Presentation on theme: "Making the Right Kind of Difference Evaluating Organizations for Taking Action."— Presentation transcript:
Making the Right Kind of Difference Evaluating Organizations for Taking Action
Okay, okay… so what is this all about? Well, it’s a big World… with lots of complicated issues! So why not just raise some money and send it off in the mail? And so many people want to help! Sure that works for some. But we need ACTIVE problem solvers in the world… that’s where change happens!
There are many organizations that differ in how they… Engage problems Use Resources Arrive at solutions Hmmmm… Seems like all three are important! You better believe it!
So today you are going to learn a framework for evaluating organizations. This will give you the power to decide how you will Take Action!
Now Presenting… The Evaluation Framework… The BIG 5 1. What is the organization’s overall Goal or Mission Statement? 2. What kind of expertise does the organization have in the problem they are trying to solve? Ummm… this is a lot to think about. Why don’t we break it down one by one… 3. How are decisions made in the organization? 4. At what level does the organization engage the issue? 5. Is the organization sustainable? Will the projects last over time?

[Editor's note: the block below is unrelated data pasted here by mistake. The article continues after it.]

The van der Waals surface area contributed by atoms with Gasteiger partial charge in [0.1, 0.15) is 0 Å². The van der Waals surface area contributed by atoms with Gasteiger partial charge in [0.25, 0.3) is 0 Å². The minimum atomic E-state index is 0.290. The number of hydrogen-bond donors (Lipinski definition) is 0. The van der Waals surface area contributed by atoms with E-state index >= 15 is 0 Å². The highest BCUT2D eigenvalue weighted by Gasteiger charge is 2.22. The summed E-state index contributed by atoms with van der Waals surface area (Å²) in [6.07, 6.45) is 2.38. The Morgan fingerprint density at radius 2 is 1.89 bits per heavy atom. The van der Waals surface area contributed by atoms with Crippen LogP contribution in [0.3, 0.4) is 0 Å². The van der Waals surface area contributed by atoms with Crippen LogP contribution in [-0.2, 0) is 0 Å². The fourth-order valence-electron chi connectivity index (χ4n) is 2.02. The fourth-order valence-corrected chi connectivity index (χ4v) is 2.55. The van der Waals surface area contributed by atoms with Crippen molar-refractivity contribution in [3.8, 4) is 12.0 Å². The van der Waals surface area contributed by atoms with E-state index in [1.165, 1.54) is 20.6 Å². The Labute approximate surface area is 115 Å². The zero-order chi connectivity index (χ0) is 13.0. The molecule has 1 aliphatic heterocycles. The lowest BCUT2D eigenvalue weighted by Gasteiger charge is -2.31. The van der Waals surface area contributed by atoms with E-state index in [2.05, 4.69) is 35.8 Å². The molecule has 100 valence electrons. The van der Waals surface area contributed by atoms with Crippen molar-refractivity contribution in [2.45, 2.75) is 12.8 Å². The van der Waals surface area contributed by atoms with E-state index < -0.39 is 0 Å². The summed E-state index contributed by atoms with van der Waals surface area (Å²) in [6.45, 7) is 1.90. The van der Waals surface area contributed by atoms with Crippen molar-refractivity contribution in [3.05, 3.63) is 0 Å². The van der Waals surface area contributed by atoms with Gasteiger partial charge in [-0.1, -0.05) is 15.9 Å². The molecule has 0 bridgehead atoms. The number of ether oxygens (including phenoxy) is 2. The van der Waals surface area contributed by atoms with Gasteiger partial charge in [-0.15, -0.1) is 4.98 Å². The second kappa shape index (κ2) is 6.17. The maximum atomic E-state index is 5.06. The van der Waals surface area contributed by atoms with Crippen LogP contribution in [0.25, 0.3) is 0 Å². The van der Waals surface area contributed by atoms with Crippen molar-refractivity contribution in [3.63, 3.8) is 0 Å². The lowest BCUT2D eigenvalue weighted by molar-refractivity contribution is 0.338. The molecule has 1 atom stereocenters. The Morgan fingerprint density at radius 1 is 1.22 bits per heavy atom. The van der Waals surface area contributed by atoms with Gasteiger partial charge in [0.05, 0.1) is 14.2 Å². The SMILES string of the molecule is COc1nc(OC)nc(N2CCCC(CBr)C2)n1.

1. Evaluating an organization’s mission. An organization’s goals, often listed in a Mission Statement, gives you a window on what they care about. You should determine if you care about the same things. Does their mission sound right to you? Go with your gut. Here’s a tip! Many organizations have their mission statement written in the ABOUT US section of their website.
2. Analyzing an organization’s expertise. What level of research is behind the organization’s analysis of the problem they are trying to solve? Come on buddy, we know about that! That’s the SCIENTIFIC METHOD! Do other groups respect the organization as an authority on the problem? Some organizations challenge the way we normally think about a problem, and come up with innovative approaches. Is this the type of organization you are looking at? Its important that an organization is not making assumptions! You want to make sure they are well informed, and using research that: -asks questions -forms hypotheses -tests hypotheses and makes observations -analyzes results